By NRCM Board President Kate Rush and founding NRCM Board member Bill Townsend
One afternoon this summer, I had coffee with Bill Townsend, a founding Board member of the Natural Resources Council of Maine. Serving as the second President of the Board, Bill has served as a board member or advisor for NRCM since 1960, when he joined the fledgling organization.
As Bill and I sat around his dining room table, at his beautiful farm in Canaan, Maine, I asked him about how NRCM began in 1959.
Bill told me: “When NRCM began, Maine was an environmental train wreck: water pollution, uncontrolled pesticides, and dams on major rivers that degraded our fisheries were the norm. NRCM took them all on. Maine’s waters and woodlands are healthier today because of NRCM.”
Bill told me how a group of people had the vision and audacity to create NRCM 57 years ago, and I believe it all came back to tradition. At the core of NRCM back then and now is a tradition of fierce action to protect the nature of Maine – from pollution, sprawling development, and short-sighted decisions that might degrade this place that we cherish and want to leave for our children and grandchildren.
It has taken tremendous leadership and courage to stand up for Maine. Bill said: “We’ve been blessed with visionary officers from the beginning. I rotated off the board after 50 years of service, and wonderful leaders, like you, Kate, have been carrying the torch ever since.”
Throughout my tenure, I am proud that NRCM has not been afraid of change; in fact, we have thrived on it, just as Bill and his colleagues did. We relentlessly seek opportunities for progress on our environmental goals, by bringing people together who are driven by a common love of Maine. We all own a piece of this tradition. Every time we act; every time we email or call our representatives; every time we donate; every time we show up and participate, we build on this tradition. The tradition of NRCM is all of us.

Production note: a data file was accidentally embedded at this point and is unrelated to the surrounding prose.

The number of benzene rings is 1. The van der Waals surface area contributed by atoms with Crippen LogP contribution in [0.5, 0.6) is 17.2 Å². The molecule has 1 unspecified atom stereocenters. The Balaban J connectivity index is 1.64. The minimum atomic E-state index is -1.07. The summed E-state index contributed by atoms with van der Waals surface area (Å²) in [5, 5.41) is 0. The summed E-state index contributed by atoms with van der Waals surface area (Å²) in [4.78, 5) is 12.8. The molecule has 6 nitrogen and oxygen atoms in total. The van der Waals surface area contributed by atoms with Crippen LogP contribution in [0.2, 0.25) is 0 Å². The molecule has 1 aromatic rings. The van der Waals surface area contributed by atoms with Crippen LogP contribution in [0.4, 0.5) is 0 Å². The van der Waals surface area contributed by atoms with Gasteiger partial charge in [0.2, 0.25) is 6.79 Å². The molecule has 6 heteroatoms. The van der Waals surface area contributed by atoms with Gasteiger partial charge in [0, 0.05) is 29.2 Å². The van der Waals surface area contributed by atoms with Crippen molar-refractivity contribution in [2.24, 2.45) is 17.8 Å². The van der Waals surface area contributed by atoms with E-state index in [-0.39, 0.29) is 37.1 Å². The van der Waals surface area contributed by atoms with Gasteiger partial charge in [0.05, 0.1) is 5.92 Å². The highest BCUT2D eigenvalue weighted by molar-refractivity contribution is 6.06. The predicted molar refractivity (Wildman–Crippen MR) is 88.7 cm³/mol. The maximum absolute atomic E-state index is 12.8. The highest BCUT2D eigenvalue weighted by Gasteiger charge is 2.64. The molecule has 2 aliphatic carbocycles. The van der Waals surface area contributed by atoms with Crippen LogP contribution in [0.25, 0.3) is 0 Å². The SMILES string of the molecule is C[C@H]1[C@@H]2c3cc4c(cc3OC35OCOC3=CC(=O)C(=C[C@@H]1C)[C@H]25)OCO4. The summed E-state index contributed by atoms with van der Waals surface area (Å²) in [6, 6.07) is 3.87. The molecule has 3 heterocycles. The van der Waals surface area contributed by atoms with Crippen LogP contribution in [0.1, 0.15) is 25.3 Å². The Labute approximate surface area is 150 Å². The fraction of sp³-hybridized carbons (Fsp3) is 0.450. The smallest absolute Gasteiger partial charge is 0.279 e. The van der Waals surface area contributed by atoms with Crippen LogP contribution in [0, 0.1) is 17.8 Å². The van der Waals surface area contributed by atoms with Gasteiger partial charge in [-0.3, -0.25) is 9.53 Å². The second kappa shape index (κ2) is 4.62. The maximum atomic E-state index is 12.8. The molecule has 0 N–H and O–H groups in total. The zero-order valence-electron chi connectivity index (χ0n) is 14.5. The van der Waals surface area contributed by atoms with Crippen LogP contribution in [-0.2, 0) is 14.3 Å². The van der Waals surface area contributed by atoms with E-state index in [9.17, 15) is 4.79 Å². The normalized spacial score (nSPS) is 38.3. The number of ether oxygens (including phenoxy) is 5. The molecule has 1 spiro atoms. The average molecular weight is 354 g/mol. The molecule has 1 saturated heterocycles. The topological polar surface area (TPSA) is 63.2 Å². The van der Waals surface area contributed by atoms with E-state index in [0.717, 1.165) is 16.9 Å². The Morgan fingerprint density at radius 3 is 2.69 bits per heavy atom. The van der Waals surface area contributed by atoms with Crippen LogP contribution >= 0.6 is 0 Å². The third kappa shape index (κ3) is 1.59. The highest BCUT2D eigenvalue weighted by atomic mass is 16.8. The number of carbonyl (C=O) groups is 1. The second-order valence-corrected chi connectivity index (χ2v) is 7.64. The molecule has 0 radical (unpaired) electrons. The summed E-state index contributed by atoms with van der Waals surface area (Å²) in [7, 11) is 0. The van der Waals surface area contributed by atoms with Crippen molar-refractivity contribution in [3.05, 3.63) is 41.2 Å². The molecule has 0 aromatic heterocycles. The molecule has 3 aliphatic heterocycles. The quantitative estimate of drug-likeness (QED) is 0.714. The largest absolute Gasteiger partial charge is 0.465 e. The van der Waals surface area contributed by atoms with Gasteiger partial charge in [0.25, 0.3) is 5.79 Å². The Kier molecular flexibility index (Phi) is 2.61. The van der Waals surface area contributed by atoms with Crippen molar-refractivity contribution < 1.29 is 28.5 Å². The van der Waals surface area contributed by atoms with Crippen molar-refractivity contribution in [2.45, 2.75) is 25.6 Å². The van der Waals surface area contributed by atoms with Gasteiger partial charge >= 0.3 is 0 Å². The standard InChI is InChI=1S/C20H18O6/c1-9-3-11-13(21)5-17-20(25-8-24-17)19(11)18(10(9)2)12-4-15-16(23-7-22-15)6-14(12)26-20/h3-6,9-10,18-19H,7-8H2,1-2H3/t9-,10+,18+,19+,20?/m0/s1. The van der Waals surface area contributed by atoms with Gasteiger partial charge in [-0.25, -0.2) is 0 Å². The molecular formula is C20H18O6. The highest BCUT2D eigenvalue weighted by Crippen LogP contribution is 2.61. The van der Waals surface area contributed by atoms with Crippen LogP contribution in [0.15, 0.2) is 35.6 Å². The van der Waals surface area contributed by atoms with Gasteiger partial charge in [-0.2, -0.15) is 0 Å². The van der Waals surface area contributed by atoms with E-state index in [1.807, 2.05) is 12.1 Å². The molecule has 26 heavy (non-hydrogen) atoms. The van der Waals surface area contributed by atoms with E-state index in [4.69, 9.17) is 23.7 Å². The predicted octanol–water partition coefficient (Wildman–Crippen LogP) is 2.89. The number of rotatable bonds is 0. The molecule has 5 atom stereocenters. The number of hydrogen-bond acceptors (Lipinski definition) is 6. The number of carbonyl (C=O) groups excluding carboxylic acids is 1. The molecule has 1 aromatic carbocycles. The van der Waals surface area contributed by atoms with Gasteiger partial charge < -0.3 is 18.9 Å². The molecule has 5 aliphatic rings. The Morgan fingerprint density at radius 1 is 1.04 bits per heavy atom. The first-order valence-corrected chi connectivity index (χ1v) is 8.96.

Today, NRCM is revered as one of the largest and most effective state-based advocacy groups in the country. I am honored to have led the NRCM board for the last three years. Now I’m excited to see how NRCM builds on our tradition through the years ahead as we continue to work for land conservation, wildlife habitat protection, clean energy and climate change mitigation, healthy waters, and sustainable communities. You name the challenge, and NRCM members will be there, building on our long, proud tradition.
As Bill said: “For the next 50 years I foresee NRCM continuing its current efforts, taking on complex and contentious issues. No one can foretell what they will be, but it’s a sure bet that they will come and NRCM will be here to address them.” May it always be so.
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